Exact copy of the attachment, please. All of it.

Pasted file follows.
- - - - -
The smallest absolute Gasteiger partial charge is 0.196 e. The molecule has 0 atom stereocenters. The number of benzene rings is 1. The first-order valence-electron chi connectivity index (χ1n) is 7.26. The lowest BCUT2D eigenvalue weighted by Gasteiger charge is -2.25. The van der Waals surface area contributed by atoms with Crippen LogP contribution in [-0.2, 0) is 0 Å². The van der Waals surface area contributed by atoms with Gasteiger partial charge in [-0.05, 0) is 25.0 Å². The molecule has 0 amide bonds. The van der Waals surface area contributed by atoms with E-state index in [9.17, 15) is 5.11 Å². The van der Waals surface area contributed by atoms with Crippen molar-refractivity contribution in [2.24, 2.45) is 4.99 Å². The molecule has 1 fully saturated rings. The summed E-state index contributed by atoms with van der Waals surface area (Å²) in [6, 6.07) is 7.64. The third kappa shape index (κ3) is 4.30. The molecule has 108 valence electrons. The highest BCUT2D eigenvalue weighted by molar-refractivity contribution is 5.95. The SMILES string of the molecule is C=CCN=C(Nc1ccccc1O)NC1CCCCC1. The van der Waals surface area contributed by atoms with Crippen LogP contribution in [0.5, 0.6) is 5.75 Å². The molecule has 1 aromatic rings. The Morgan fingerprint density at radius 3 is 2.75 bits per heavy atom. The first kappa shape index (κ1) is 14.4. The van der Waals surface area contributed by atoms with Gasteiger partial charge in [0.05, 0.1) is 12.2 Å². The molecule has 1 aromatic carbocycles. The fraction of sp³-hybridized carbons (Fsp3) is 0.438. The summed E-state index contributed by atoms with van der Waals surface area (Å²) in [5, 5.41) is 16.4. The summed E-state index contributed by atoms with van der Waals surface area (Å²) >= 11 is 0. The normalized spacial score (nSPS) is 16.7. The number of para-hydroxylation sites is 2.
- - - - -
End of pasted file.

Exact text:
The smallest absolute Gasteiger partial charge is 0.196 e. The molecule has 0 atom stereocenters. The number of benzene rings is 1. The first-order valence-electron chi connectivity index (χ1n) is 7.26. The lowest BCUT2D eigenvalue weighted by Gasteiger charge is -2.25. The van der Waals surface area contributed by atoms with Crippen LogP contribution in [-0.2, 0) is 0 Å². The van der Waals surface area contributed by atoms with Gasteiger partial charge in [-0.05, 0) is 25.0 Å². The molecule has 0 amide bonds. The van der Waals surface area contributed by atoms with E-state index in [9.17, 15) is 5.11 Å². The van der Waals surface area contributed by atoms with Crippen molar-refractivity contribution in [2.24, 2.45) is 4.99 Å². The molecule has 1 fully saturated rings. The summed E-state index contributed by atoms with van der Waals surface area (Å²) in [6, 6.07) is 7.64. The third kappa shape index (κ3) is 4.30. The molecule has 108 valence electrons. The highest BCUT2D eigenvalue weighted by molar-refractivity contribution is 5.95. The SMILES string of the molecule is C=CCN=C(Nc1ccccc1O)NC1CCCCC1. The van der Waals surface area contributed by atoms with Crippen LogP contribution in [0.5, 0.6) is 5.75 Å². The molecule has 1 aromatic rings. The Morgan fingerprint density at radius 3 is 2.75 bits per heavy atom. The first kappa shape index (κ1) is 14.4. The van der Waals surface area contributed by atoms with Gasteiger partial charge in [0.05, 0.1) is 12.2 Å². The molecule has 1 aromatic carbocycles. The fraction of sp³-hybridized carbons (Fsp3) is 0.438. The summed E-state index contributed by atoms with van der Waals surface area (Å²) in [5, 5.41) is 16.4. The summed E-state index contributed by atoms with van der Waals surface area (Å²) >= 11 is 0. The normalized spacial score (nSPS) is 16.7. The number of para-hydroxylation sites is 2.